When you say "enforce" do you mean to try to collect it or to punish him for lack of collection? Either way, there is some information here that is unclear, but I am guessing they aren't enforcing because there is a motion pending. If they aren't willing to collect at all even with the order that's in place, make sure they have the most recent order. Although the process is supposed to work smoothly, it often doesn't.
We do quite a bit of out of state, and even out of country divorces. The problem is, as already identified, obtaining good service. It can be done in most cases, though if the person is evading that can be difficult. However, not impossible. It will just cost a little more money and time to get through the process. You definitely need a lawyer who has done out of state divorces before.
Military divorce is tricky, there's a lot to think about that you may not have considered...and there are no hard, fast rules for alimony...you REALLY need to have your situation reviewed by an attorney. Feel free to call my office for a free half hour consultation where I can get more information and answer your questions more appropriately.
As the others have said, any family/matrimonial lawyer should be able to handle these issues for you. As for reduced rate, there is very little free or reduced rate legal assistance in New Jersey in family matters, and you have to meet very stringent requirements to get it. There are lawyers who will work with you on payment plans for their bill...but most attorneys do require an up front retainer to cover the expense of their time working on your matter. Some things to look for in keeping...
You might be required to pay more. The answer to that question lies in how much unemployment she is getting, if she got any severance from her job, and a host of other individualized questions. The fact that you are paying for the support of another child now might weigh in your favor. However, you may want to consult with an attorney if you feel that you have a lot to lose.
You need an attorney. You also need a doctor who will certify she is capable of understanding enough to sign the power of attorney. You also need to be appointed as her health care representative, which is a separate document.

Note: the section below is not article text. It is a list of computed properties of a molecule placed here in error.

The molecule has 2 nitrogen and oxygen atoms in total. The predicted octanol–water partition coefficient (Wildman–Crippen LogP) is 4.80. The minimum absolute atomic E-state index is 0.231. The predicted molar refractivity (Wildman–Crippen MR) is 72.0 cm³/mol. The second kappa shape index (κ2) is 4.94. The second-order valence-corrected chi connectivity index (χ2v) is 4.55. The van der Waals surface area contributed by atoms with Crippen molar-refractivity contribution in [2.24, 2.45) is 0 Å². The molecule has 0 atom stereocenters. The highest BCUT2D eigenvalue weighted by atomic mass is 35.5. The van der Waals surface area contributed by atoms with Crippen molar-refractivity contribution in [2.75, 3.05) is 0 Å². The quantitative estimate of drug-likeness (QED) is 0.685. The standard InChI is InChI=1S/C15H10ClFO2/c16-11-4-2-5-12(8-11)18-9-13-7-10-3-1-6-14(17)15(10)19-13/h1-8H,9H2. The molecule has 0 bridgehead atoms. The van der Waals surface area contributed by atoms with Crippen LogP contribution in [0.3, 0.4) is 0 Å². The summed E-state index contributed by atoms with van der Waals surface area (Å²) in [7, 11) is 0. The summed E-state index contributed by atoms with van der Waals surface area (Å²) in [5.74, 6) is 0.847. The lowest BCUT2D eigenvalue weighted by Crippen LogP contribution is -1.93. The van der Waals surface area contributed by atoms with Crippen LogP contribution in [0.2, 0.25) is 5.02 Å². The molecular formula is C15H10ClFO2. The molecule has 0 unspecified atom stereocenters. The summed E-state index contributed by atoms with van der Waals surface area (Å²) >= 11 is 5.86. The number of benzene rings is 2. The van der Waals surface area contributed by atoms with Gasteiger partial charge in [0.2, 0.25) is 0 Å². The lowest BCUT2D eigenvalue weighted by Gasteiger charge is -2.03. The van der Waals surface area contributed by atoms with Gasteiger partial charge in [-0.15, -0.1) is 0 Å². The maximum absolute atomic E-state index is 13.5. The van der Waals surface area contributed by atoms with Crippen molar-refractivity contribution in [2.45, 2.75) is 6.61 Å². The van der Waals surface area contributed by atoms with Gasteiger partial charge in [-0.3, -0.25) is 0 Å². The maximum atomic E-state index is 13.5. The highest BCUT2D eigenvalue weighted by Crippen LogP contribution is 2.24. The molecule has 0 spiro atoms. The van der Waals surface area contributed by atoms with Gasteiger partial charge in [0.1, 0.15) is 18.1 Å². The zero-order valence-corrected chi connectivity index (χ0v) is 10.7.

Also, speaking to an attorney about protecting her assets would be a good idea, if it isn't too late.
There are a lot of questions you leave unanswered here, such as what your current parenting time order is, if any. If you have an order and she is refusing to produce the child, you might have a claim against her to enforce your rights. You definitely should see an attorney before much more time goes by, because the time away from her will work against you in terms of bonding and demonstrating the need to preserve the relationship.
I think this does seem a bit slow to even file the will. It's concerning. Call an attorney who handles estates and consider hiring them to at least send a letter demanding information concerning the will. If he drags his feet too long the estate can really lose a lot of money for late filing of taxes.
I agree with everything said so far, however I also suggest that the beneficiary have their own attorney as some of her interests may be different than that of your father.
But yes, he needs to hire an estates attorney to manage this estate, it is quite complicated and his duty as a fiduciary would require him to do what is needed. The estate should pay for the attorney as well as commissions for your father as executor.
Yes, you can hire an attorney for unbundled legal services. This is something that my office does in some cases, but I think any attorney on here would need more information about the type of motion you are talking about.